After the skin, the liver is the body’s second largest organ. It is situated on the right-hand side of the stomach and has around 500 functions, the most important of which is to detoxify the body.
Largely spread by viruses
The word hepatitis is made up of “hepar”, the Greek word for liver, plus the Latin suffix “itis” which means inflammation. Hepatitis therefore means inflammation of the liver. It can heal on its own, or progress to fibrosis (scarring), cirrhosis or even liver cancer and eventually death.
The condition is most commonly spread by viruses, but can also be caused by other infective agents, as well as toxic substances (e.g. alcohol, drugs) and autoimmune diseases.
There are five main hepatitis viruses, types A, B, C, D and E. The most serious types are A, B and C.
Hepatitis A is mainly spread through food and drink, hepatitis B by means of sexual contact, and hepatitis C through blood (for example when people share drug needles).
Facts about hepatitis B
1. About 1.2 million people in the United States and 350 million people worldwide are currently infected with Hepatitis B, according to CDC. Most of them have few or no symptoms and are unaware of their infection.
2. Hepatitis B can be acute or chronic. Approximately 95 percent of adults will recover within 6 months of becoming infected with hepatitis B (acute form) and about 5 percent will end up being chronically infected.
3. Other causes of hepatitis B (besides sex) are sharing needles or syringes, or direct contact with the blood or sores of an infected person. A mother with hepatitis B can also pass it onto her baby during birth.
Hepatitis B cannot be spread by hugging, kissing or shaking hands or sneezing or coughing. It's unlikely to be spread by breastfeeding and isn't found in food or water.
4. Hepatitis B can be asymptomatic (without symptoms), but the virus can still be found in the blood. In fact, symptoms can take up to 30 years to develop. Damage can however quietly occur during this time.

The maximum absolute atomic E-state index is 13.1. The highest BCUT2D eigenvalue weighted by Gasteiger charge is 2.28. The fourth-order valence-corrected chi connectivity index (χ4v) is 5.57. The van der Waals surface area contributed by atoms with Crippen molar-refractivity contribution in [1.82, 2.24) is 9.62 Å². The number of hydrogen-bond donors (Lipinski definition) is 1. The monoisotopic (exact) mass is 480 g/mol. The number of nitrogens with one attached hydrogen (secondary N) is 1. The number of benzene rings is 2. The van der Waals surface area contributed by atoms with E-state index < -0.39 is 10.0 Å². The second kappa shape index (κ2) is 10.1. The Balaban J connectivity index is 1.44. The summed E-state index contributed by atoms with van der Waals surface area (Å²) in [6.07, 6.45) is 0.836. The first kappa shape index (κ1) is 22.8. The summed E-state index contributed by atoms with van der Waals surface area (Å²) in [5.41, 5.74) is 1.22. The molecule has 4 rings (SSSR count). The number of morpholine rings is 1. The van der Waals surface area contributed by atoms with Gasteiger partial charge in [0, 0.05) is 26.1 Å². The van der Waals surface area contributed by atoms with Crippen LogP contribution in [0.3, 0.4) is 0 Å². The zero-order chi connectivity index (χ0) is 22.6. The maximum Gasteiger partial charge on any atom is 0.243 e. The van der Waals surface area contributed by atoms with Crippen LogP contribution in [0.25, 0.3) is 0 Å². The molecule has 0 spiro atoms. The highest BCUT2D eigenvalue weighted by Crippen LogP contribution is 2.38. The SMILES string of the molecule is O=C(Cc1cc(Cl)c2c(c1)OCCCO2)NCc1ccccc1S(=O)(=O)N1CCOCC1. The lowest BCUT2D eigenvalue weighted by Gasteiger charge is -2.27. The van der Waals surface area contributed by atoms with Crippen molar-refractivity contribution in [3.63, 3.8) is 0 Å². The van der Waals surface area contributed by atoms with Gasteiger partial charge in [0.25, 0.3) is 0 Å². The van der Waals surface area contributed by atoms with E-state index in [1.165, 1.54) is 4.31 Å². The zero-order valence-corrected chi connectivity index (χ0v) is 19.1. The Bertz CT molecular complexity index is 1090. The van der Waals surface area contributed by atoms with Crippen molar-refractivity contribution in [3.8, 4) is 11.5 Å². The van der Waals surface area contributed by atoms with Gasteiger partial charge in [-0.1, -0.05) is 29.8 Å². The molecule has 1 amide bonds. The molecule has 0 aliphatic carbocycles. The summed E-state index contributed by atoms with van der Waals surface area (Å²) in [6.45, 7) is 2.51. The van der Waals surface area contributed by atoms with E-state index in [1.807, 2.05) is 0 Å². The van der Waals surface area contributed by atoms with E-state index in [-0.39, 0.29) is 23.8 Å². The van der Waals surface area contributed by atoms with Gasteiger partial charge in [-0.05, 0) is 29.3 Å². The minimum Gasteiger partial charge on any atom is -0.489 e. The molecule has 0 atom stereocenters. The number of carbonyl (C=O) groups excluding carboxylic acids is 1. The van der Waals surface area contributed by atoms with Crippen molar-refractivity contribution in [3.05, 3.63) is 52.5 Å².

Up to 25 percent of people with chronic hepatitis B can develop:
- Liver damage
- Liver failure
- Liver cancer
When symptoms finally appear, they are often signs of advanced liver disease, and every year according to CDC approximately 3 000 people in the United States and more than 600 000 people worldwide die from Hepatitis B-related liver disease.
5. Hepatitis B is diagnosed by one or more blood tests. A blood test will check for the presence of antibodies. More tests might be required later to check for complications, and that you haven’t progressed from acute to chronic hepatitis, as symptoms are often vague or entirely absent.
Read: Diagnosing hepatitis B
6. Treatment for hepatitis B depends on whether it is acute or chronic. Acute hepatitis B might resolve itself without any treatment. Treatments for chronic cases on the other hand include:
- Antiviral medications. A number of antiviral medications can help fight the virus and slow its ability to damage your liver.
- Interferon alfa-2b (Intron A). This is a synthetic version of a substance produced by the body to fight infection.
- A liver transplant, which is an option if your liver has been severely damaged.
8. The most effective way to prevent hepatitis B is to get vaccinated. The vaccine is safe and effective and is usually given as 3-4 shots over six months. Infants get their first shot at birth; children younger than 19 who didn’t get the vaccine as infants should also be vaccinated; as should adults who are at risk for hepatitis B.
Alternatively, to avoid contracting hepatitis B, one should steer clear of blood or bodily fluids of others by:
- Practising safe sex
- Not sharing personal items, such as razors or toothbrushes
- Not sharing drug needles or other drug paraphernalia
- Cleaning and disinfecting blood spills
- Being careful when getting tattoos and body piercings
CDC: Hepatitis B Are You at Risk? http://www.cdc.gov/hepatitis/hbv/pdfs/hepbatrisk.pdf
Healthline: Hepatitis. http://www.healthline.com/health/hepatitis#Overview1
MNT: Hepatitis: Causes, Symptoms and Treatments. http://www.medicalnewstoday.com/articles/145869.php
MedicineNet.com: Hepatitis B. http://www.medicinenet.com/hepatitis_b/article.htm
Public Health Agency of Canada: Hepatitis B – Get the Facts. http://www.phac-aspc.gc.ca/hcai-iamss/bbp-pts/hepatitis/hep_b-eng.php
Medline Plus: Preventing hepatitis B or C. https://medlineplus.gov/ency/patientinstructions/000401.htm